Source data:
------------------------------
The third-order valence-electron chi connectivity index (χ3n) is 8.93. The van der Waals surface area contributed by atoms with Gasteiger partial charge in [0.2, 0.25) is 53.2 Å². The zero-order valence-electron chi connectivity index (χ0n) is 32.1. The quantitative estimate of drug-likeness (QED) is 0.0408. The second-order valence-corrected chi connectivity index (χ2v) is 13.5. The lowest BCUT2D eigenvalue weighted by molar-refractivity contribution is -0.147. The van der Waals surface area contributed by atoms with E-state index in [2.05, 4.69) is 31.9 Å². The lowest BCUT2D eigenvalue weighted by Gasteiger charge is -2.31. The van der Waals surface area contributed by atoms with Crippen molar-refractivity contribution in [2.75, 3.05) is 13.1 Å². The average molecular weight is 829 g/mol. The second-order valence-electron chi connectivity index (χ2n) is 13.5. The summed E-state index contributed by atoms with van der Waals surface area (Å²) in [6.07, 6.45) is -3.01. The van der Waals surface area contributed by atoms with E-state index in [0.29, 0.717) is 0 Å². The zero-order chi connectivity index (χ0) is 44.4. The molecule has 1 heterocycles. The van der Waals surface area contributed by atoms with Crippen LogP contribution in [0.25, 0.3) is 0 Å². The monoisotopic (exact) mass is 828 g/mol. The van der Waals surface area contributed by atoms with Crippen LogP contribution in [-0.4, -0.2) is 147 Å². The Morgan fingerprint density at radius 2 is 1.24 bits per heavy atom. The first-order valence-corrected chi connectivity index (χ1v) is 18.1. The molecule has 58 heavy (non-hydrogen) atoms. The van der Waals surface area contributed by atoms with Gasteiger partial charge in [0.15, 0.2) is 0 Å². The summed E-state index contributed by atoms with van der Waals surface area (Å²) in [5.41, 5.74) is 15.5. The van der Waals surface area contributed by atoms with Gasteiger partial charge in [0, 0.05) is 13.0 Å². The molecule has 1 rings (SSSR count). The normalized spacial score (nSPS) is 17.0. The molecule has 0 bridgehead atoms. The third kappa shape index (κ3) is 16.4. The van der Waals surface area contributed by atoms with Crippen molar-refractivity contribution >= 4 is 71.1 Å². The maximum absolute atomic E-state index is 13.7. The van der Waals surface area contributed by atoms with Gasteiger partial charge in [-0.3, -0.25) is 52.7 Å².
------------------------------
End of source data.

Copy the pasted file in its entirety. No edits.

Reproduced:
The third-order valence-electron chi connectivity index (χ3n) is 8.93. The van der Waals surface area contributed by atoms with Gasteiger partial charge in [0.2, 0.25) is 53.2 Å². The zero-order valence-electron chi connectivity index (χ0n) is 32.1. The quantitative estimate of drug-likeness (QED) is 0.0408. The second-order valence-corrected chi connectivity index (χ2v) is 13.5. The lowest BCUT2D eigenvalue weighted by molar-refractivity contribution is -0.147. The van der Waals surface area contributed by atoms with E-state index in [2.05, 4.69) is 31.9 Å². The lowest BCUT2D eigenvalue weighted by Gasteiger charge is -2.31. The van der Waals surface area contributed by atoms with Crippen molar-refractivity contribution in [2.75, 3.05) is 13.1 Å². The average molecular weight is 829 g/mol. The second-order valence-electron chi connectivity index (χ2n) is 13.5. The summed E-state index contributed by atoms with van der Waals surface area (Å²) in [6.07, 6.45) is -3.01. The van der Waals surface area contributed by atoms with E-state index in [0.29, 0.717) is 0 Å². The zero-order chi connectivity index (χ0) is 44.4. The molecule has 1 heterocycles. The van der Waals surface area contributed by atoms with Crippen LogP contribution in [0.25, 0.3) is 0 Å². The monoisotopic (exact) mass is 828 g/mol. The van der Waals surface area contributed by atoms with Crippen LogP contribution in [-0.4, -0.2) is 147 Å². The Morgan fingerprint density at radius 2 is 1.24 bits per heavy atom. The first-order valence-corrected chi connectivity index (χ1v) is 18.1. The molecule has 58 heavy (non-hydrogen) atoms. The van der Waals surface area contributed by atoms with Gasteiger partial charge in [0.15, 0.2) is 0 Å². The summed E-state index contributed by atoms with van der Waals surface area (Å²) in [5.41, 5.74) is 15.5. The van der Waals surface area contributed by atoms with Gasteiger partial charge in [0, 0.05) is 13.0 Å². The molecule has 1 rings (SSSR count). The normalized spacial score (nSPS) is 17.0. The molecule has 0 bridgehead atoms. The third kappa shape index (κ3) is 16.4. The van der Waals surface area contributed by atoms with Crippen molar-refractivity contribution >= 4 is 71.1 Å². The maximum absolute atomic E-state index is 13.7. The van der Waals surface area contributed by atoms with Gasteiger partial charge in [-0.3, -0.25) is 52.7 Å².